One particularly relevant aspect of working memory is its limited capacity (Cowan 2001), which appears to constitute a core cognitive trait with high intra-individual stability over time (Kane and Engle 2002). Working memory capacity differs considerably between individuals and has strong links to high-level cognitive measures including global fluid intelligence, abstract reasoning, language abilities, mathematics, and overall scholastic performance (Daneman and Carpenter 1980; Cowan et al. 2005; Fukuda et al. 2010; Johnson, McMahon et al. 2013; Cowan 2014; Unsworth et al. 2014). Finding pro-cognitive interventions which increase patients’ working memory capacity should therefore also be a promising way to improve their general level of cognitive functioning (Johnson et al. 2013). Quantifying the degree to which working memory capacity is constrained across the schizo-bipolar spectrum is an important step toward this goal.

Based on the extensive body of work in the field of cognitive neuroscience (Luck and Vogel 2013), visual working memory capacity has been proposed as an especially suitable construct for this purpose (Barch et al. 2012). This is supported by its good construct validity and a number of specific properties. Visual working memory capacity correlates closely with measures of verbal working memory capacity but is less prone to chunking or rehearsal mechanisms (Luck and Vogel 1997; Cowan 2001), which could confound the estimation of pure working memory capacity. It has also been studied extensively using functional neuroimaging (Linden et al. 2003; Todd and Marois 2004; Vogel and Machizawa 2004). Conversely, spatial span paradigms are generally regarded as poorly suited for functional neuroimaging studies (Barch and Smith 2008). Additionally, paradigms assessing visual working memory capacity have good test–retest reliability (Xu et al. 2018; Dai et al. 2019) and have been employed successfully in animal studies (Wright et al. 2010).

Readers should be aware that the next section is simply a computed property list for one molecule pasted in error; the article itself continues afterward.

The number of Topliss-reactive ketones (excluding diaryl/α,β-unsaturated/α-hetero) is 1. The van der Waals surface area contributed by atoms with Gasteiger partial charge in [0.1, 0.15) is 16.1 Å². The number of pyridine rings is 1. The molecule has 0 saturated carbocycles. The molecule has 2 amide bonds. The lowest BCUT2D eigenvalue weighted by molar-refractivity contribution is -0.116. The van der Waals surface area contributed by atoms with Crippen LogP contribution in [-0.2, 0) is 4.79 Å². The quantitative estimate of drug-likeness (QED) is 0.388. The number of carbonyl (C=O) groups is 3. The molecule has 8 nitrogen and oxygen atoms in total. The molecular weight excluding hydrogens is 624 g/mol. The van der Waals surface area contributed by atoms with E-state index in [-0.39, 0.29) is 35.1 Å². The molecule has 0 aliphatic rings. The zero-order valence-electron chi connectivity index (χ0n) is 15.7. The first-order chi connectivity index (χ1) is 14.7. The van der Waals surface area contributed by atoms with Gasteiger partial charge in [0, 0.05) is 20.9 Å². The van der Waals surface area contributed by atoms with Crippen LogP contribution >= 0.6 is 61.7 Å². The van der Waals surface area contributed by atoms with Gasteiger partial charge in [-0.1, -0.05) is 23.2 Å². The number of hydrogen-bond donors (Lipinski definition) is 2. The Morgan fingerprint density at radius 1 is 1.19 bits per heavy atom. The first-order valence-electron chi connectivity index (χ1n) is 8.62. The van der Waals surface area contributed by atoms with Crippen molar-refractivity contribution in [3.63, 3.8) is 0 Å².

Visual working memory capacity has been studied most commonly using change detection paradigms. Here, subjects have to remember one or more features such as color, location or orientation of an array of simple visual items. Subsequently, after a short delay interval they are shown a test array and have to make a judgment, whether the test array is identical or if a single item had changed. Healthy individuals are able to store information of about four objects at one time as integrated features (Luck and Vogel 1997; Wheeler and Treisman 2002). They are able to remember three to four items when required to encode a single feature such as color, or even two features of each item such as color and location. Variations of the ‘canonical’ change detection paradigm have also been implemented (Feuerstahler et al. 2019). In change localization paradigms, subjects need to specify which item has changed. In partial-report change detection paradigms, the change decision during the test array is limited to a single item. In multiple change detection paradigms, more than one item might change during the test array.